House Democrats also won votes of some of their conservatives when they cut the proposed tobacco tax in their bill from the 61 cents in the Senate package to 45 cents. That secured the vote of Rep. G.K. Butterfield (D-N.C.) and others.
“That’s why we did it,” House Majority Leader Steny Hoyer (D-Md.) said.
Meanwhile, there appear to be three factions on the issue within the 49-member Senate Republican Conference — complicating the leadership’s efforts to present a united front.
One Senate GOP leadership aide cautioned that Republicans could have “36 people holding tight” to sustain a veto. That’s two more than they need to prevent Democrats from reaching the 67-vote threshold needed to beat back President Bush’s veto pen.
But during this week’s Senate debate, Republican leaders — who oppose the bill — have to contend with a dozen or more GOP Senators who actually support the measure.
Plus, opponents of the bill are split into two camps — one that wants to use SCHIP to focus on the broader issue of reforming health care and one that wants to focus merely on what they see as the problems with expanding the existing program.
“Message-wise it’s tough,” acknowledged the Senate GOP leadership aide.
Among those who want a broad debate, Sen. Richard Burr (R-N.C.) said he wants to use the debate to “focus on fixing health care so that all of the Americans that are uninsured have an opportunity to be insured.”
Burr, along with GOP Sens. Bob Corker (Tenn.), Tom Coburn (Okla.) and Mel Martinez (Fla.), said he is likely to offer his bill to provide tax credits for buying health insurance as an amendment. Sen. Jim DeMint (R-S.C.) also supports the measure.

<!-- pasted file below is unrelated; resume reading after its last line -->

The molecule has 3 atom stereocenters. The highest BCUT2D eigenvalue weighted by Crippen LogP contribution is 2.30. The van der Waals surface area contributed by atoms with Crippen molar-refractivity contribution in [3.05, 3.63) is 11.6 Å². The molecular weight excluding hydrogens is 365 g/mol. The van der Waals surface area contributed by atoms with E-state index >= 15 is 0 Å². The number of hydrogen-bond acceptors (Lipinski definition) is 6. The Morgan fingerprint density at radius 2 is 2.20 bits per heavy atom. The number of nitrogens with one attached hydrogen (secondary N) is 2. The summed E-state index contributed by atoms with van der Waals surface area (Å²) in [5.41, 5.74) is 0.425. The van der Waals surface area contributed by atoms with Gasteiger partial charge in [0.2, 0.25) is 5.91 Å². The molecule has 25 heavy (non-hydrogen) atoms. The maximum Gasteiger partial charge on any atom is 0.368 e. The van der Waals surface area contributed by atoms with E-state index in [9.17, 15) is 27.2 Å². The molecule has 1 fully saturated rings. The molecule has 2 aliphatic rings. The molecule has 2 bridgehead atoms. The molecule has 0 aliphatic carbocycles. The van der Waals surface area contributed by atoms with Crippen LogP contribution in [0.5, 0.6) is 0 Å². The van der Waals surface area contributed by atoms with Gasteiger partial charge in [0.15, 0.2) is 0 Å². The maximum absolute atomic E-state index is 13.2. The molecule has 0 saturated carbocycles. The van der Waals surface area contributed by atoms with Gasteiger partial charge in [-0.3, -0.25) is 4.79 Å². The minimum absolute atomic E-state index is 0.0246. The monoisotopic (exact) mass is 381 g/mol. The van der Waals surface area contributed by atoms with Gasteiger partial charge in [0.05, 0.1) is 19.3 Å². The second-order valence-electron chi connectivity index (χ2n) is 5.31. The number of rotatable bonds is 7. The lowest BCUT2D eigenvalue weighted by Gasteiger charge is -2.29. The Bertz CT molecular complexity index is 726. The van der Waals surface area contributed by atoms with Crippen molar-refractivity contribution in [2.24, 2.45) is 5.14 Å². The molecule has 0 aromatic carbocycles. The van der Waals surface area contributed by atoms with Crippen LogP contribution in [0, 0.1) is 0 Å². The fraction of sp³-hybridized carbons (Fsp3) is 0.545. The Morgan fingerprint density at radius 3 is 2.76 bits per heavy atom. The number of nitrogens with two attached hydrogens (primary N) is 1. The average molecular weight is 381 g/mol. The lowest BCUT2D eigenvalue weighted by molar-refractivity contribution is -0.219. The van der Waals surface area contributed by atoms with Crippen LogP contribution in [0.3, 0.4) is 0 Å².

“We need to provide coverage for individuals that are uncovered, but the federal government is the most expensive way to accomplish that,” Burr said. “Understand, this is not an alternative to SCHIP. We’re all for SCHIP reauthorization. We’re just not for SCHIP expansion.”
Senate Republican leaders appear to be trying to pursue that nuanced message as well by cautioning that they actually do support SCHIP as it currently stands.
Senate Minority Leader Mitch McConnell (R-Ky.) is expected to offer the Republicans’ primary alternative as the party’s first amendment. The proposal would reauthorize SCHIP without expanding it to more children and includes provisions on small-business health plans and tax-free health savings accounts.
Like the Democratic measure, McConnell’s amendment also would force states to eliminate adults, who got coverage through Bush administration waivers, from the program. However, the Democratic version would require those adults to be phased in to Medicaid, the government-run health care program for the poor.
“We want the best possible health care for poor children, and right now the program is providing care for adults at the expense of those kids,” said Ryan Loskarn, spokesman for Senate Republican Conference Chairman Jon Kyl (Ariz.).
Given the Republicans’ apparent disarray, Senate Democrats said last week that they weren’t overly concerned about the GOP leadership’s efforts to dismantle the bill, considering Democrats are likely to have more than enough votes to block a filibuster.
“They don’t have an alternative,” Senate Finance Chairman Max Baucus (D-Mont.) said. “Theirs is ‘CLIP’: Children Lose Insurance Protection. … They’re clipping kids.”